Nine Years and Counting

At the on-going Paris conference of the International AIDS Society (IAS), a team of scientists is presenting details of a remarkable development that could improve HIV treatment. The case is that of a nine-year-old South African child who was infected with HIV at birth. After receiving a burst of treatment soon after being born, the child has since been free of any symptoms or active signs of the menacing virus without any further treatment.

HIV, which is known to affect more than 36.7 million people worldwide, is one of the deadliest viruses around today — since it was discovered, it's taken the lives of more than 35 million victims, according to the World Health Organization. This South African case, however, is a glimmer of hope.

"[T]his new case strengthens our hope that by treating HIV-infected children for a brief period beginning in infancy, we may be able to spare them the burden of lifelong therapy and the health consequences of long-term immune activation typically associated with HIV disease," Anthony Fauci, director National Institute of Allergy and Infectious Diseases (NIAID), told The Guardian.

Understanding and Replicating It

While the doctors report detecting tiny fraction of immune cells that still have the virus integrated into them, the child's immune system remains healthy, and there is no sign of HIV infection.

The South African child was part of a NIAID-funded trial in 2007 for treating infants with HIV. Scientists and doctors, however, have yet to understand why and how the 40-week treatment (which was also given to 142 other children) worked for this child, whose identity remains anonymous.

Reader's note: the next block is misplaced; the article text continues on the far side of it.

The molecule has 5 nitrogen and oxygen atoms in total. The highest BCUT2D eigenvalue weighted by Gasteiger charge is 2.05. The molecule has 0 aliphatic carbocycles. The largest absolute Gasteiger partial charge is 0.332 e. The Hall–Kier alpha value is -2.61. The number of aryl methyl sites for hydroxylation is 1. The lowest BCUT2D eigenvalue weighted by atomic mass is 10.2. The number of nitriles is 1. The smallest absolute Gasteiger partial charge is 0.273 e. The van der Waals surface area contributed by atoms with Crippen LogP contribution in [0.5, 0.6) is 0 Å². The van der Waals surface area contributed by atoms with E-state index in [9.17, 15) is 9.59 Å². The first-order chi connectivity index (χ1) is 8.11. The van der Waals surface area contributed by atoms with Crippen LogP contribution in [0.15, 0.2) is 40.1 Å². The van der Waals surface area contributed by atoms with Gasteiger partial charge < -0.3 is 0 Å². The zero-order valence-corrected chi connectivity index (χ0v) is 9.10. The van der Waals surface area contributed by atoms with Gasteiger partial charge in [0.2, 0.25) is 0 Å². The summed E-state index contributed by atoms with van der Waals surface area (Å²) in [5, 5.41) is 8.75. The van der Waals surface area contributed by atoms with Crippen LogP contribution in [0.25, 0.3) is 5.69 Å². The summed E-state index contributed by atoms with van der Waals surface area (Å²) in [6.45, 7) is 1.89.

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"We don't believe that antiretroviral therapy alone can lead to remission," Avy Violari, pediatric research head at the Perinal HIV Research Unit in Johannesburg, told the BBC. "We don't really know what's the reason why this child has achieved remission — we believe it's either genetic or immune system-related."

Still, the mere fact that something like this is possible is a cause for hope. Unlike other cases where supposedly cured infants later on demonstrated latent HIV in the immune system, this South African case is the third reported "virtually cured" child. Speaking to The Guardian, Caroline Tiemessen from Johannesburg's National Institute of Communicable Diseases said, "By further studying the child, we may expand our understanding of how the immune system controls HIV replication."

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